Top B1G players of the 2010s

This Ohio State team was pretty good. #analysis - Jim Rogash

If a tournament was announced pitting the top five players from each conference since 2010 against each other, who would you choose to represent the B1G?

Besides last year, when it was the second best conference in the country (and arguably the best), the Big Ten has clearly been the top basketball conference in the 2010s. I will not listen to arguments to the contrary, because they are wrong. Now, this "best conference" ranking may not have resulted in any national championships thus far, but there has been a B1G representative in the Final Four the last three years. Also, screw you, we're not here to talk about that! We're here to talk about a hypothetical tournament pitting the best players of this decade from the B1G against the best players from this decade of every other conference.

My criteria was simple, I wanted to field a starting five (two guards, two forwards, one center or taller power forward because true centers are hard to come by these days) that consisted of the best players to suit up for a B1G team since the 2009-2010 season. Sorry Maryland and Rutgers, maybe next time.

First some players who just missed the cut, and would fill out the bench of this team: Jon Leuer, F, Wisconsin; Frank Kaminsky, C, Wisconsin (who would probably make the team if we re-write this article in a year's time); Robbie Hummel, F, Purdue; JaJuan Johnson, F, Purdue; Draymond Green, F, Michigan State; Victor Oladipo, G, Indiana; Gary Harris, G, Michigan State; Adreian Payne, F, Michigan State; Nik Stauskas, G, Michigan; and E'Twaun Moore, G, Purdue. The inclusion of three Purdue players may come as a surprise to some of our younger readers, but yes younger readers, even as recently as earlier this decade Purdue was not the dumpster fire you saw last season.

Alright, here is the starting five for the Big Ten in this hypothetical (MAKE IT HAPPEN DELANY!) Tournament of Conferences:

Point Guard: Jordan Taylor, Wisconsin

Now before everyone screams at me for being biased, go back and look at his senior season. He averaged 14.8 PPG, 4.1 APG, 3.8 RPG, and 1 SPG. Pretty impressive right? Probably deserves a spot on the team? Well, go back one year further and take a peek at his junior season. I'd wait for you to return, but you're dead because your head exploded. Taylor's junior season was one of the best seasons a B1G player has had this decade. He was consensus second team All-America because he averaged 18.1 PPG, 4.7 APG, and 4.1 RPG. All this while turning the ball over a mere 1.2 times per game (his turnover percentage of 7.3 was best in the conference and ninth best in the nation), shooting 43% from three, and 83% from the free throw line. Keep in mind, Taylor did all this while having to deal with a starting lineup that included Tim Jarmusz ALL SEASON! Jordan Taylor was (and presumably is still) a boss and is the perfect candidate to quarterback this team to victory.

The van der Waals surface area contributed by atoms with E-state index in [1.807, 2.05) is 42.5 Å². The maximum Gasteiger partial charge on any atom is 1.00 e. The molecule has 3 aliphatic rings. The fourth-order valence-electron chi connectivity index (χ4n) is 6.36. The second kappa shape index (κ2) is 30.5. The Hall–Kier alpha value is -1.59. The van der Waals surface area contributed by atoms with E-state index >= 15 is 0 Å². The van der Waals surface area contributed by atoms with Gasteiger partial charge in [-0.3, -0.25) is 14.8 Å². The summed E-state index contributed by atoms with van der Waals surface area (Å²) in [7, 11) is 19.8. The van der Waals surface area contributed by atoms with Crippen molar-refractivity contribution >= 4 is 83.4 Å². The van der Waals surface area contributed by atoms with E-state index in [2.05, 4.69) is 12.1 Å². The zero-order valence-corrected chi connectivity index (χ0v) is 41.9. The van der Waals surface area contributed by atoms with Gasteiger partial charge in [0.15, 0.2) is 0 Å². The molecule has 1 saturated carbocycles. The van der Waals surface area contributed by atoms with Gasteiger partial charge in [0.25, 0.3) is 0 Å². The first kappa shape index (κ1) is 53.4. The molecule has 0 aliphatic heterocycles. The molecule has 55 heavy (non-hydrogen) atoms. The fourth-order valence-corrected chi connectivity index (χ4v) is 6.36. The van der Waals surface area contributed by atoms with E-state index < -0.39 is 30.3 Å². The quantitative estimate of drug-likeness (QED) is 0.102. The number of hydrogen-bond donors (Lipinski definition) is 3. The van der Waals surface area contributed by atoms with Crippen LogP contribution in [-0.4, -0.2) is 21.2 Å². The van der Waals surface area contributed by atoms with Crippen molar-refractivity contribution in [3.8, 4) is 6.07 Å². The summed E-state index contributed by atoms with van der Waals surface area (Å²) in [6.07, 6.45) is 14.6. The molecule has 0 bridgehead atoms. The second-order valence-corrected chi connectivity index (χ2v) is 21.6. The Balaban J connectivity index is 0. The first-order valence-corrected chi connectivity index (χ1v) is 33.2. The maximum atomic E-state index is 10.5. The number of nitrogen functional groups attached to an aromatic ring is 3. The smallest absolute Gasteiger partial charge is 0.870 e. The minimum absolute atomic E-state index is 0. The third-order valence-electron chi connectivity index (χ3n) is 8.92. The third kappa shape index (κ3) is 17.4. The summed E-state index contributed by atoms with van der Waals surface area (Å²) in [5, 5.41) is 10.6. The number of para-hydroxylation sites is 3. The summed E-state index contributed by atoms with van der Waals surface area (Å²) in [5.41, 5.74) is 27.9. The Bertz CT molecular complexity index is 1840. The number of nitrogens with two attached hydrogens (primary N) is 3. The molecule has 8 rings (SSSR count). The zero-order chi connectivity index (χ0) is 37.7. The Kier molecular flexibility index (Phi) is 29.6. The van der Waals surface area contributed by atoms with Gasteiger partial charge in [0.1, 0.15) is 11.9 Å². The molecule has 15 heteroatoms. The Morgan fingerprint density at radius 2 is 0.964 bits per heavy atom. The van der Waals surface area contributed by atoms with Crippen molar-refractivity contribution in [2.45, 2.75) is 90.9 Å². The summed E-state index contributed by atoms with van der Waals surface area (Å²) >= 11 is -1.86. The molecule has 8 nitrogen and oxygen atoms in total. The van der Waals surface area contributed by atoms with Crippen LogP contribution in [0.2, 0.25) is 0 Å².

Shooting Guard: Tim Jarm...LOL, just kidding, it's Trey Burke, Michigan

Unlike Taylor, who played all four years at Wisconsin, Burke played just two at Michigan, but hoooooo baby what a two years they were. As soon as Burke stepped on campus his freshman year, he was the best basketball player in Ann Arbor. Burke lead the team in scoring (14.8 PPG), assists (4.6), and steals (0.9) in his first season. And was barely second in Usage Percentage (26.4%), which is an estimate of the percentage of a team's plays that the player was used in while he was on the floor. Need I remind you, this was all as a freshman. Michigan proceeded to lose to Ohio in their first NCAA Tournament game, and it appears that didn't sit well with Mr. Burke. He put the NBA on hold for a season, and came back to Michigan with a vengeance. I'm not going to list them all here, because I want to keep this post under 5,000 words, but if you were handing out a national player of the year award for 2012-2013, you handed it to Trey Burke. The consensus first team All-American averaged 18.6 points (second in the conference), 6.7 assists (which lead the conference), 3.2 rebounds, and 1.6 steals (fifth in the conference) per game during his sophomore campaign, he lead Michigan to the title game, and he probably had your girl on his arm. It would be tough to have a team like this and leave off the one player from the B1G that won national player of the year, so I'll be damned if I'm going to be the guy to do it.